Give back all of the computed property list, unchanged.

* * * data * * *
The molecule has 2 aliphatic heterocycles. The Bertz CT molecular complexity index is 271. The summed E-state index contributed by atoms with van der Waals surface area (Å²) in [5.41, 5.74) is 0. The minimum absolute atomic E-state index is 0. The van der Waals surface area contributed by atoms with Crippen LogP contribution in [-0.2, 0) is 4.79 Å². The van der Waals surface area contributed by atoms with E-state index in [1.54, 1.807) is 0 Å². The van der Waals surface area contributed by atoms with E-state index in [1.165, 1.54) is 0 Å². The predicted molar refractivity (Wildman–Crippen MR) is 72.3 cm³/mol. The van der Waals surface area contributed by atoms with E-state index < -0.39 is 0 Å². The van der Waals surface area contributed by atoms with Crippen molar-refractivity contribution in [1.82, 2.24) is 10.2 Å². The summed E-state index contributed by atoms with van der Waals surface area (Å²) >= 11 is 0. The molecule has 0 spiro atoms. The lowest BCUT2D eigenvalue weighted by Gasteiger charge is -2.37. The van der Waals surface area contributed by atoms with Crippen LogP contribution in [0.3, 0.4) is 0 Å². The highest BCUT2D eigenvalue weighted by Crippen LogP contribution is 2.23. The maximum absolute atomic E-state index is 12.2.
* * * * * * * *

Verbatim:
The molecule has 2 aliphatic heterocycles. The Bertz CT molecular complexity index is 271. The summed E-state index contributed by atoms with van der Waals surface area (Å²) in [5.41, 5.74) is 0. The minimum absolute atomic E-state index is 0. The van der Waals surface area contributed by atoms with Crippen LogP contribution in [-0.2, 0) is 4.79 Å². The van der Waals surface area contributed by atoms with E-state index in [1.54, 1.807) is 0 Å². The van der Waals surface area contributed by atoms with E-state index in [1.165, 1.54) is 0 Å². The predicted molar refractivity (Wildman–Crippen MR) is 72.3 cm³/mol. The van der Waals surface area contributed by atoms with E-state index < -0.39 is 0 Å². The van der Waals surface area contributed by atoms with Crippen molar-refractivity contribution in [1.82, 2.24) is 10.2 Å². The summed E-state index contributed by atoms with van der Waals surface area (Å²) >= 11 is 0. The molecule has 0 spiro atoms. The lowest BCUT2D eigenvalue weighted by Gasteiger charge is -2.37. The van der Waals surface area contributed by atoms with Crippen LogP contribution in [0.3, 0.4) is 0 Å². The highest BCUT2D eigenvalue weighted by Crippen LogP contribution is 2.23. The maximum absolute atomic E-state index is 12.2.